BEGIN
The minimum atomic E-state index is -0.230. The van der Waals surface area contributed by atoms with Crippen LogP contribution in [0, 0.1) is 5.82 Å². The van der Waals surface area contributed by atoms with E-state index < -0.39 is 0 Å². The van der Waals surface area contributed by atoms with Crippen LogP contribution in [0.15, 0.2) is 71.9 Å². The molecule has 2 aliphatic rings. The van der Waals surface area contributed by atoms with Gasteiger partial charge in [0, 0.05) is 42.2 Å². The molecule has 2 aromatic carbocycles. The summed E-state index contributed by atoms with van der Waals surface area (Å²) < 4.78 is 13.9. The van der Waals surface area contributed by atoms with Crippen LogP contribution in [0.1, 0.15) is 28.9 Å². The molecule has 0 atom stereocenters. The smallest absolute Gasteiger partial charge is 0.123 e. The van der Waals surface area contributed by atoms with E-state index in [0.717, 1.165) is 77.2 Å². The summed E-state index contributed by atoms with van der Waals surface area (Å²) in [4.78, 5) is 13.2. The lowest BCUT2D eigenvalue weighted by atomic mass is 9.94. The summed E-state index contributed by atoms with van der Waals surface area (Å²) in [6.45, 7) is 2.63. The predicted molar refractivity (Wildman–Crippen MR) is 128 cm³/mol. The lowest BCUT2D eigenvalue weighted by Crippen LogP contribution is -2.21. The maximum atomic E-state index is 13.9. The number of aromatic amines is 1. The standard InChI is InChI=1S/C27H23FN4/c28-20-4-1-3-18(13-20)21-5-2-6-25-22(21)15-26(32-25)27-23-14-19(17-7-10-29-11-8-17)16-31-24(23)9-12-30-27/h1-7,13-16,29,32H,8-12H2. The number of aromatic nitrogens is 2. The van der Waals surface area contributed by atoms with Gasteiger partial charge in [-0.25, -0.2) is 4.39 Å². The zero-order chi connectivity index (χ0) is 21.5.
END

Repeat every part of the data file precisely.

The minimum atomic E-state index is -0.230. The van der Waals surface area contributed by atoms with Crippen LogP contribution in [0, 0.1) is 5.82 Å². The van der Waals surface area contributed by atoms with E-state index < -0.39 is 0 Å². The van der Waals surface area contributed by atoms with Crippen LogP contribution in [0.15, 0.2) is 71.9 Å². The molecule has 2 aliphatic rings. The van der Waals surface area contributed by atoms with Gasteiger partial charge in [0, 0.05) is 42.2 Å². The molecule has 2 aromatic carbocycles. The summed E-state index contributed by atoms with van der Waals surface area (Å²) < 4.78 is 13.9. The van der Waals surface area contributed by atoms with Crippen LogP contribution in [0.1, 0.15) is 28.9 Å². The molecule has 0 atom stereocenters. The smallest absolute Gasteiger partial charge is 0.123 e. The van der Waals surface area contributed by atoms with E-state index in [0.717, 1.165) is 77.2 Å². The summed E-state index contributed by atoms with van der Waals surface area (Å²) in [4.78, 5) is 13.2. The lowest BCUT2D eigenvalue weighted by atomic mass is 9.94. The summed E-state index contributed by atoms with van der Waals surface area (Å²) in [6.45, 7) is 2.63. The predicted molar refractivity (Wildman–Crippen MR) is 128 cm³/mol. The lowest BCUT2D eigenvalue weighted by Crippen LogP contribution is -2.21. The maximum atomic E-state index is 13.9. The number of aromatic amines is 1. The standard InChI is InChI=1S/C27H23FN4/c28-20-4-1-3-18(13-20)21-5-2-6-25-22(21)15-26(32-25)27-23-14-19(17-7-10-29-11-8-17)16-31-24(23)9-12-30-27/h1-7,13-16,29,32H,8-12H2. The number of aromatic nitrogens is 2. The van der Waals surface area contributed by atoms with Gasteiger partial charge in [-0.25, -0.2) is 4.39 Å². The zero-order chi connectivity index (χ0) is 21.5.